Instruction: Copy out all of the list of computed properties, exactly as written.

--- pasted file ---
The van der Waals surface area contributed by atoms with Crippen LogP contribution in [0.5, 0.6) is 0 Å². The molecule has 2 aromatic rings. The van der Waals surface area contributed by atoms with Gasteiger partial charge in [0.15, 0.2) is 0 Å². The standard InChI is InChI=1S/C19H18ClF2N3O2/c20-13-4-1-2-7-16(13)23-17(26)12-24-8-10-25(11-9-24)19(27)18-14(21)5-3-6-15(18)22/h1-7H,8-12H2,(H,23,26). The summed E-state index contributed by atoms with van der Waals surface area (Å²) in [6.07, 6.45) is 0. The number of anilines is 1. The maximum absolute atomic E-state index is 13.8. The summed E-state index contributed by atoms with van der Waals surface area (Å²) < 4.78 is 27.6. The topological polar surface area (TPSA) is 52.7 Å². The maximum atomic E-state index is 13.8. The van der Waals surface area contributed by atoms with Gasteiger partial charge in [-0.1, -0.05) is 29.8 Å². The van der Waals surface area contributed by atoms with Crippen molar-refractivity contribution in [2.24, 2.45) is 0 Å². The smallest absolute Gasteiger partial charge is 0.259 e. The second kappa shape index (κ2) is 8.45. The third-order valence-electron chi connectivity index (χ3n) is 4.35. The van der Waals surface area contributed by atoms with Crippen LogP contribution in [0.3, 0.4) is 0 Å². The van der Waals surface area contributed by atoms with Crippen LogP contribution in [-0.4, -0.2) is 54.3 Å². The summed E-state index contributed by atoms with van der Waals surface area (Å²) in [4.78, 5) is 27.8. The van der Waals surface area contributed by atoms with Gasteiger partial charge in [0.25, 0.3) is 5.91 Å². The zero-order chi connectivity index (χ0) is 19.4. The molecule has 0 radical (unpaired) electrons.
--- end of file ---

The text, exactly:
The van der Waals surface area contributed by atoms with Crippen LogP contribution in [0.5, 0.6) is 0 Å². The molecule has 2 aromatic rings. The van der Waals surface area contributed by atoms with Gasteiger partial charge in [0.15, 0.2) is 0 Å². The standard InChI is InChI=1S/C19H18ClF2N3O2/c20-13-4-1-2-7-16(13)23-17(26)12-24-8-10-25(11-9-24)19(27)18-14(21)5-3-6-15(18)22/h1-7H,8-12H2,(H,23,26). The summed E-state index contributed by atoms with van der Waals surface area (Å²) in [6.07, 6.45) is 0. The number of anilines is 1. The maximum absolute atomic E-state index is 13.8. The summed E-state index contributed by atoms with van der Waals surface area (Å²) < 4.78 is 27.6. The topological polar surface area (TPSA) is 52.7 Å². The maximum atomic E-state index is 13.8. The van der Waals surface area contributed by atoms with Gasteiger partial charge in [-0.1, -0.05) is 29.8 Å². The van der Waals surface area contributed by atoms with Crippen molar-refractivity contribution in [2.24, 2.45) is 0 Å². The smallest absolute Gasteiger partial charge is 0.259 e. The second kappa shape index (κ2) is 8.45. The third-order valence-electron chi connectivity index (χ3n) is 4.35. The van der Waals surface area contributed by atoms with Crippen LogP contribution in [0.3, 0.4) is 0 Å². The van der Waals surface area contributed by atoms with Crippen LogP contribution in [-0.4, -0.2) is 54.3 Å². The summed E-state index contributed by atoms with van der Waals surface area (Å²) in [4.78, 5) is 27.8. The van der Waals surface area contributed by atoms with Gasteiger partial charge in [0.25, 0.3) is 5.91 Å². The zero-order chi connectivity index (χ0) is 19.4. The molecule has 0 radical (unpaired) electrons.